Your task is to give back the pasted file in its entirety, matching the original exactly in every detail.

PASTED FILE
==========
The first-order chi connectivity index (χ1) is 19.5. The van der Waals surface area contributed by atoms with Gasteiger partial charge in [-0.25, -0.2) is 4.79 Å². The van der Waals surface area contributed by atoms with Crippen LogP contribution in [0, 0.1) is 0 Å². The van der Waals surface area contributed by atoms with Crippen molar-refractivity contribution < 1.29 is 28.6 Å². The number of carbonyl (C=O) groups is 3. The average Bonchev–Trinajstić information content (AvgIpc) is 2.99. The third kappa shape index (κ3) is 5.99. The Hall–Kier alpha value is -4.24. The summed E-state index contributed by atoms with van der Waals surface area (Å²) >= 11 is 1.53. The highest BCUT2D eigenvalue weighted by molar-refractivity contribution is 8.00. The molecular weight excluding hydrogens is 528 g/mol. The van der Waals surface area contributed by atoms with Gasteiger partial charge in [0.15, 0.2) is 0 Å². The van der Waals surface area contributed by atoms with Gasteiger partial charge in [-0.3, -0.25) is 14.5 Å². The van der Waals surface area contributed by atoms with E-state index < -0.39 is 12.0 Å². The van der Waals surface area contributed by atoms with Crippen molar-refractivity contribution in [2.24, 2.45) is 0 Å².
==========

The first-order chi connectivity index (χ1) is 19.5. The van der Waals surface area contributed by atoms with Gasteiger partial charge in [-0.25, -0.2) is 4.79 Å². The van der Waals surface area contributed by atoms with Crippen LogP contribution in [0, 0.1) is 0 Å². The van der Waals surface area contributed by atoms with Crippen molar-refractivity contribution < 1.29 is 28.6 Å². The number of carbonyl (C=O) groups is 3. The average Bonchev–Trinajstić information content (AvgIpc) is 2.99. The third kappa shape index (κ3) is 5.99. The Hall–Kier alpha value is -4.24. The summed E-state index contributed by atoms with van der Waals surface area (Å²) >= 11 is 1.53. The highest BCUT2D eigenvalue weighted by molar-refractivity contribution is 8.00. The molecular weight excluding hydrogens is 528 g/mol. The van der Waals surface area contributed by atoms with Gasteiger partial charge in [0.15, 0.2) is 0 Å². The van der Waals surface area contributed by atoms with Gasteiger partial charge in [-0.3, -0.25) is 14.5 Å². The van der Waals surface area contributed by atoms with E-state index < -0.39 is 12.0 Å². The van der Waals surface area contributed by atoms with Crippen molar-refractivity contribution in [2.24, 2.45) is 0 Å².